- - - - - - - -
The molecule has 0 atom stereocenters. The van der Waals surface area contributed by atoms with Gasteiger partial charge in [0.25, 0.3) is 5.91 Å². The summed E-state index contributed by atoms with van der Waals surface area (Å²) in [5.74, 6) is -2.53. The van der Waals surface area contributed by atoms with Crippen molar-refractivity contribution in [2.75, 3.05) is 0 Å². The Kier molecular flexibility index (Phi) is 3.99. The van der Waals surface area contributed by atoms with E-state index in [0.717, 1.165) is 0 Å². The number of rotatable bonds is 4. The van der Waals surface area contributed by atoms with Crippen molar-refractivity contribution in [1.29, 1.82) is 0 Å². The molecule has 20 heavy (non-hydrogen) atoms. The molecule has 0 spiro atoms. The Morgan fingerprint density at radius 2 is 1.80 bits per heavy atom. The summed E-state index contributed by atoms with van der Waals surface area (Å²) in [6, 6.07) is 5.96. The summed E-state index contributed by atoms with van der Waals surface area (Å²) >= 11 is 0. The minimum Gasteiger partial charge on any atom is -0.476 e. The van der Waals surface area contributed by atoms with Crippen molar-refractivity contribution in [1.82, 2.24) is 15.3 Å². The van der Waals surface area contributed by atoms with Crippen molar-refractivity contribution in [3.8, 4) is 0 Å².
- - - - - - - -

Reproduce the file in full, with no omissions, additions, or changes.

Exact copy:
The molecule has 0 atom stereocenters. The van der Waals surface area contributed by atoms with Gasteiger partial charge in [0.25, 0.3) is 5.91 Å². The summed E-state index contributed by atoms with van der Waals surface area (Å²) in [5.74, 6) is -2.53. The van der Waals surface area contributed by atoms with Crippen molar-refractivity contribution in [2.75, 3.05) is 0 Å². The Kier molecular flexibility index (Phi) is 3.99. The van der Waals surface area contributed by atoms with E-state index in [0.717, 1.165) is 0 Å². The number of rotatable bonds is 4. The van der Waals surface area contributed by atoms with Crippen molar-refractivity contribution in [1.29, 1.82) is 0 Å². The molecule has 20 heavy (non-hydrogen) atoms. The molecule has 0 spiro atoms. The Morgan fingerprint density at radius 2 is 1.80 bits per heavy atom. The summed E-state index contributed by atoms with van der Waals surface area (Å²) in [6, 6.07) is 5.96. The summed E-state index contributed by atoms with van der Waals surface area (Å²) >= 11 is 0. The minimum Gasteiger partial charge on any atom is -0.476 e. The van der Waals surface area contributed by atoms with Crippen molar-refractivity contribution in [1.82, 2.24) is 15.3 Å². The van der Waals surface area contributed by atoms with Crippen molar-refractivity contribution in [3.8, 4) is 0 Å².